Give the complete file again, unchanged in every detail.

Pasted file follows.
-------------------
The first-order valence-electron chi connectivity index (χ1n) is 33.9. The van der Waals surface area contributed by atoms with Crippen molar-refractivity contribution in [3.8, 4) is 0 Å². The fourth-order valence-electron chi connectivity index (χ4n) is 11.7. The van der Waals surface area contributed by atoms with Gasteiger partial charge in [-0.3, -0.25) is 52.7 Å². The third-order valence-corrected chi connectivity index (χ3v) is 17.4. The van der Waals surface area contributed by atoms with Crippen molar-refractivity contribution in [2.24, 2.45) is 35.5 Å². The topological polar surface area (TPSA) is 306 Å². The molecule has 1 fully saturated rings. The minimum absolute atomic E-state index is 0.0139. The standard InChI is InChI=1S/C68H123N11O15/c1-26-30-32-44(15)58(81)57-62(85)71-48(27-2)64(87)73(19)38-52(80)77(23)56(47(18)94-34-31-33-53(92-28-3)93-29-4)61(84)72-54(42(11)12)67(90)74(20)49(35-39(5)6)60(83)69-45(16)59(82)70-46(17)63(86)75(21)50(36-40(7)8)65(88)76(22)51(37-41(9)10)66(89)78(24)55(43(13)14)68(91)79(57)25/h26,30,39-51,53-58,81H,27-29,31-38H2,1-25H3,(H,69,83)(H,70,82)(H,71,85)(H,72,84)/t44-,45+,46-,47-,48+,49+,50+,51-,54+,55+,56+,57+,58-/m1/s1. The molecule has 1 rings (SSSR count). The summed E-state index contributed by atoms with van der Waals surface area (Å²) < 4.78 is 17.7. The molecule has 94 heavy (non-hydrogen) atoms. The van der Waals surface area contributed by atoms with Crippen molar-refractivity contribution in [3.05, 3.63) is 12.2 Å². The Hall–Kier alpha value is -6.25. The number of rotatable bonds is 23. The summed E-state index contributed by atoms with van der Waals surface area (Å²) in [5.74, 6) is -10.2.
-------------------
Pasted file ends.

The first-order valence-electron chi connectivity index (χ1n) is 33.9. The van der Waals surface area contributed by atoms with Crippen molar-refractivity contribution in [3.8, 4) is 0 Å². The fourth-order valence-electron chi connectivity index (χ4n) is 11.7. The van der Waals surface area contributed by atoms with Gasteiger partial charge in [-0.3, -0.25) is 52.7 Å². The third-order valence-corrected chi connectivity index (χ3v) is 17.4. The van der Waals surface area contributed by atoms with Crippen molar-refractivity contribution in [2.24, 2.45) is 35.5 Å². The topological polar surface area (TPSA) is 306 Å². The molecule has 1 fully saturated rings. The minimum absolute atomic E-state index is 0.0139. The standard InChI is InChI=1S/C68H123N11O15/c1-26-30-32-44(15)58(81)57-62(85)71-48(27-2)64(87)73(19)38-52(80)77(23)56(47(18)94-34-31-33-53(92-28-3)93-29-4)61(84)72-54(42(11)12)67(90)74(20)49(35-39(5)6)60(83)69-45(16)59(82)70-46(17)63(86)75(21)50(36-40(7)8)65(88)76(22)51(37-41(9)10)66(89)78(24)55(43(13)14)68(91)79(57)25/h26,30,39-51,53-58,81H,27-29,31-38H2,1-25H3,(H,69,83)(H,70,82)(H,71,85)(H,72,84)/t44-,45+,46-,47-,48+,49+,50+,51-,54+,55+,56+,57+,58-/m1/s1. The molecule has 1 rings (SSSR count). The summed E-state index contributed by atoms with van der Waals surface area (Å²) < 4.78 is 17.7. The molecule has 94 heavy (non-hydrogen) atoms. The van der Waals surface area contributed by atoms with Crippen molar-refractivity contribution in [3.05, 3.63) is 12.2 Å². The Hall–Kier alpha value is -6.25. The number of rotatable bonds is 23. The summed E-state index contributed by atoms with van der Waals surface area (Å²) in [5.74, 6) is -10.2.